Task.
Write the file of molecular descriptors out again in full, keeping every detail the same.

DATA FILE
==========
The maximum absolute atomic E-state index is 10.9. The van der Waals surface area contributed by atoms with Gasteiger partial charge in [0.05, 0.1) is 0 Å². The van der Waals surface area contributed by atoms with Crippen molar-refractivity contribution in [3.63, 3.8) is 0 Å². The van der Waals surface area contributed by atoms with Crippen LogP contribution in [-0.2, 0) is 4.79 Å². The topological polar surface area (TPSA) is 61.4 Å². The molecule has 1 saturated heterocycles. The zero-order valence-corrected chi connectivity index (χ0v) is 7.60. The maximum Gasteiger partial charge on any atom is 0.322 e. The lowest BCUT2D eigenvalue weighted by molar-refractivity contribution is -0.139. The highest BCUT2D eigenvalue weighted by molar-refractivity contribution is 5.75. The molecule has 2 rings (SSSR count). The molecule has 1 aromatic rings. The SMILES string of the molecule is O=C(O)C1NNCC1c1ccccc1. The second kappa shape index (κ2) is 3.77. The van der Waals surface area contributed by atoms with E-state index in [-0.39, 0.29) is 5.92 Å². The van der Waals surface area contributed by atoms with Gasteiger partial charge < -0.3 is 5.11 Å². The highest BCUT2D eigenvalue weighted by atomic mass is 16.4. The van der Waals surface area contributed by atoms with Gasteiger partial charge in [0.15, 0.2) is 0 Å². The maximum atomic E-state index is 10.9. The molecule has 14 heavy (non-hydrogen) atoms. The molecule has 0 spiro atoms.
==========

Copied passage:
The maximum absolute atomic E-state index is 10.9. The van der Waals surface area contributed by atoms with Gasteiger partial charge in [0.05, 0.1) is 0 Å². The van der Waals surface area contributed by atoms with Crippen molar-refractivity contribution in [3.63, 3.8) is 0 Å². The van der Waals surface area contributed by atoms with Crippen LogP contribution in [-0.2, 0) is 4.79 Å². The topological polar surface area (TPSA) is 61.4 Å². The molecule has 1 saturated heterocycles. The zero-order valence-corrected chi connectivity index (χ0v) is 7.60. The maximum Gasteiger partial charge on any atom is 0.322 e. The lowest BCUT2D eigenvalue weighted by molar-refractivity contribution is -0.139. The highest BCUT2D eigenvalue weighted by molar-refractivity contribution is 5.75. The molecule has 2 rings (SSSR count). The molecule has 1 aromatic rings. The SMILES string of the molecule is O=C(O)C1NNCC1c1ccccc1. The second kappa shape index (κ2) is 3.77. The van der Waals surface area contributed by atoms with E-state index in [-0.39, 0.29) is 5.92 Å². The van der Waals surface area contributed by atoms with Gasteiger partial charge < -0.3 is 5.11 Å². The highest BCUT2D eigenvalue weighted by atomic mass is 16.4. The van der Waals surface area contributed by atoms with Gasteiger partial charge in [0.15, 0.2) is 0 Å². The maximum atomic E-state index is 10.9. The molecule has 14 heavy (non-hydrogen) atoms. The molecule has 0 spiro atoms.